Yes, I think you’re right about gender differences. Women and smaller people generally have higher HRs, I think. The 180 formula is actually one of the main reasons I stayed away from MAF training for a while — it seemed too “one size fits all”. I feel like the key is to not be so rigid and to be able to adjust your max HR to what you think works best for you. From what I’ve read, it seems like people actually benefit more from targeting HRs lower than their 180 formula HR — I guess that just ensures that they stay in the aerobic range.

      Puff Daddy *is* a rascally furball! He’s been eating our other cat’s food while he’s not looking!

  4. Jan says:

    That is really interesting! I need to look into that maybe given how injury prone I’ve been lately. However, like you said, I might need to give up social runs w/ some of my buddies. 😦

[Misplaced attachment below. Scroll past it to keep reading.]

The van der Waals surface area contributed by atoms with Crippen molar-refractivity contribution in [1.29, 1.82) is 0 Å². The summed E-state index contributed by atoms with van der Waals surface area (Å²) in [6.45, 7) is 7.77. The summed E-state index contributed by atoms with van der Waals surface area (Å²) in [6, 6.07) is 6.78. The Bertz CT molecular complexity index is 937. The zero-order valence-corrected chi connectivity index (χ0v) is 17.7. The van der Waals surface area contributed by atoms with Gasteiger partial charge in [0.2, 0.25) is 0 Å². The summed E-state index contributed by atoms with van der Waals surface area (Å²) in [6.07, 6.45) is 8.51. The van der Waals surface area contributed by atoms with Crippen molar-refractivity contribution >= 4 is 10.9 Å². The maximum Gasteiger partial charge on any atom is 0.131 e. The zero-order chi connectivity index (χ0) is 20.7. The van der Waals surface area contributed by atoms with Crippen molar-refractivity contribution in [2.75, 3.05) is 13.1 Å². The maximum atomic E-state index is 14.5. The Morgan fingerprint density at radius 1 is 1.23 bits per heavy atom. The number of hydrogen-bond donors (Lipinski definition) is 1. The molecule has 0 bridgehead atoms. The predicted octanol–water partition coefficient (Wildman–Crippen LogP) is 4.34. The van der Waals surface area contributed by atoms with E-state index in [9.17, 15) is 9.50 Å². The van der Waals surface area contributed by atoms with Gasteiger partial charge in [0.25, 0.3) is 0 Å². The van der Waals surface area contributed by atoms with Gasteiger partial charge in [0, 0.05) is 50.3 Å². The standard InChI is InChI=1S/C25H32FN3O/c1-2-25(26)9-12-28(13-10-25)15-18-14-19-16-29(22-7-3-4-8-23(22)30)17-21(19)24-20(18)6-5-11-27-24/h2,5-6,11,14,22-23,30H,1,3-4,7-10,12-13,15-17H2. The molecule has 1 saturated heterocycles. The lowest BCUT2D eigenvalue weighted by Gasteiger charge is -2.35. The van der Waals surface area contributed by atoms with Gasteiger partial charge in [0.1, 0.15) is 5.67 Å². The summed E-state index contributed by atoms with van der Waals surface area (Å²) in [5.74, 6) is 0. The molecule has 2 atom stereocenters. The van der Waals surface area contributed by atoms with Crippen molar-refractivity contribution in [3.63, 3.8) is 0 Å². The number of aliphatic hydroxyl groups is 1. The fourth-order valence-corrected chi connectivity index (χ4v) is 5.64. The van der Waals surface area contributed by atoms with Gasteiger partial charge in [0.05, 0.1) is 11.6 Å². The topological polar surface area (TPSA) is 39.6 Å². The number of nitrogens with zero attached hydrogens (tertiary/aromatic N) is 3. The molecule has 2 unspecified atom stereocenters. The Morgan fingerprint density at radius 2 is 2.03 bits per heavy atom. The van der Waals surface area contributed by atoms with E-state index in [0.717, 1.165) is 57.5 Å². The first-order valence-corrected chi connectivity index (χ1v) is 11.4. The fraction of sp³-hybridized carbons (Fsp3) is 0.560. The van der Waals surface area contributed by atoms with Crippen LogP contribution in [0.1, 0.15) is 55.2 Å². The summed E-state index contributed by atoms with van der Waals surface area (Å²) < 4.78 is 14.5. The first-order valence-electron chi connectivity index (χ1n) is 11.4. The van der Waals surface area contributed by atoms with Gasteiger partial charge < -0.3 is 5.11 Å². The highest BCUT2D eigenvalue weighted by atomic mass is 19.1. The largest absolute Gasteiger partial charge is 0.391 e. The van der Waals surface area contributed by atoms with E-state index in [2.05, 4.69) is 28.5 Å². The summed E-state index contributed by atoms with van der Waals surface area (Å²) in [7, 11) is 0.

• Jen says:

      Sorry to hear that you’re still dealing with injuries! It totally sucks to give up social runs. Would any of your running buddies be willing to go on hikes or run/walks? I had assumed that no one would want to slog along with me, but I’ve had several friends offer to hike or jog at my glacial pace with me.

  5. Cathryn says:

    I can’t wait to see how you this goes, it sounds pretty amazing. And oh that cat!!!

  6. Huh, this is really interesting! I’ve been curious about MAF training since I read about it on runthisamazingday, so thanks for this thorough overview. How is it, mentally? Is it very boring?

    • Jen says:

      Mentally, it’s very challenging. As previously mentioned, I have to put my ego on the shelf and not think about my paces or how slow they are. Long runs have been the toughest because of cardiac drift — i.e., the longer you run, the higher your HR is, the more you have to slow down to stay under the max aerobic HR target. By the end of 2 hour long runs, I’m moving at like 13-14 min/mile — glacial!! I guess the other part that’s challenging is not seeing immediate benefits. I was hoping that my pace would come down 5-10 seconds per week, but so far it doesn’t look like it’s budging. But then again, I’ve only been doing this for 2 weeks, so I have to constantly remind myself to be patient… which is really hard. Physiologically, it takes 12 weeks of consistent running to build a good base, so I have to keep my eyes on the prize.